The line between humor and pain.

The source of most humor is pain. Someone trips over a banana peel, flips head over teakettle, and we crack up. Why? Because he had no idea it was coming. We laugh at someone else’s pain, even if it’s just embarrassment.

You know what was funny about Chris Rock’s joke about Will Smith’s wife, actress Jada Koren Pinkett Smith, being bald?  Not much, really. (Next time, don’t forget the banana peel Chris.)

What was funny is what happened immediately afterward: Will Smith marched onstage and slapped Chris Rock, spiking his career… Will Smith’s, not Chris Rock’s. Chris’ career is soaring, now.  Will Smith just lost a bunch of contracts, which is funny – in an ironic way of course.

See that’s the basis of humor – someone gets hurt, screwed, or upended totally unexpectedly.  

Guys, particularly, like physical humor. That’s why the Three Stooges get laughs today, almost 100 years after they first made audiences laugh. 

My first grade teacher always said, “Use your words, Henry” And I did. But I got a lot more laughs when I tripped over my untied shoe lace or caught a baseball with my face than when I screwed up a math problem.

Women usually get laughs with their words.  They are more sophisticated I guess (I’m a guy, so Mars and Venus).

Humor isn’t always funny.  Like when I flunked Statistics 101. There was nothing funny about having to repeat the dullest course in all of schooldom… schooldumb.

Humor has also traditionally been a way to of trying to deal with very unfunny stuff. 

When I was still in my formative years, a TV comedy named “Hogan’s Heroes” made fun of a German WWII prisoner of war camp or “stalag”. Its first season was 20 years after the end of WWII, enough time, I guess, to erase the horror of real Nazi stalags. Actor John Banner became arguably the most famous character in the cast with just one line, “I know nu-uh-thing!!!” Although the show was a hit, some of the WWII vets I knew had a hard time with it.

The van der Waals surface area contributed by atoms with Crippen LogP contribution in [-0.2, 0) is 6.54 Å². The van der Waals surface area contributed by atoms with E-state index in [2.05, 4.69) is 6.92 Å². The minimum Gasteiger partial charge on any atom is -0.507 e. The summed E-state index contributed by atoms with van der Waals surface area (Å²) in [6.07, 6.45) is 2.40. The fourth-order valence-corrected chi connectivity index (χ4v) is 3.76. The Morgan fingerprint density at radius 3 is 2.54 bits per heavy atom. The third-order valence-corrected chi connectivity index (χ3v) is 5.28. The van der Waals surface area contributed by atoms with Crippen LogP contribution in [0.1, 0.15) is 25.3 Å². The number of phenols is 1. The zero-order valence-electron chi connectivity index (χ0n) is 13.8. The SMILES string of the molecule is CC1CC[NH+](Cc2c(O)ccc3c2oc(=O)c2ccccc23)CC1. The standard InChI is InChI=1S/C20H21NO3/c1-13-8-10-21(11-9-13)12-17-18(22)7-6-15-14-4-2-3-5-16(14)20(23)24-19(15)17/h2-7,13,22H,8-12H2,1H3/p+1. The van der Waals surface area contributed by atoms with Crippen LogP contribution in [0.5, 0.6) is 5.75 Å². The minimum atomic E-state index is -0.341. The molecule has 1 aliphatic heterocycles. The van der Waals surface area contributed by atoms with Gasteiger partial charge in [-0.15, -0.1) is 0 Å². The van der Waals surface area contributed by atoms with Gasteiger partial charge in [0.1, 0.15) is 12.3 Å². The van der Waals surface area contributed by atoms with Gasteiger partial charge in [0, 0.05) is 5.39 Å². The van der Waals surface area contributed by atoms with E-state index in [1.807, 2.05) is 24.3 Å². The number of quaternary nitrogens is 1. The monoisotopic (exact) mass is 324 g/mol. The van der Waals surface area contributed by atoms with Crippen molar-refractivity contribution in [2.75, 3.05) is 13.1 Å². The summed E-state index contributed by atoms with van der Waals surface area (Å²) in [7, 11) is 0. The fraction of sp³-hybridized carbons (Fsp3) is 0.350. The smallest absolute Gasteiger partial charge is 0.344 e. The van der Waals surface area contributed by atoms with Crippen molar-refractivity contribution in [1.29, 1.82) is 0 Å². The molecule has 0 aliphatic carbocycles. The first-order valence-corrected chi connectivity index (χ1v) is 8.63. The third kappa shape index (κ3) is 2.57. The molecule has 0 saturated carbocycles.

“Mash”, a war comedy about the Korean War was launched 20 years after that war. But because its audience was still experiencing the Viet Nam War, its humor often recognized the stupidity, futility, and immorality of war instead of erasing it.

I wonder if 20 years is Hollywood’s magic number for dealing with the horrors of war. I kind of doubt it’s the magic number for many others.

I think it will take a lot longer than 20 years to erase the horrors of the war Russia is raging on Ukraine. Like many of my generation, the images from Ukraine feel like color renderings of photographs from WWI and WWII. 

The places, the faces: identical. Putin, Hitler: identical. The US then and now: we can only hope.

Which brings me back to the Will Smith-Chris Rock fluff-up. Chris Rock’s joke was funny to him because he thought Jada Koren Pinkett Smith had shaved her head to look cool. It wasn’t to Will Smith who knew the real reason: a skin disease. 

But you know what’s really funny about the whole thing? The media spent nearly as much time on that story as the Ukraine story. Ok… not funny…at least for 20 years or so.

(If you like this, pass it on. If you don't, pass it on anyway. Why should you suffer alone?)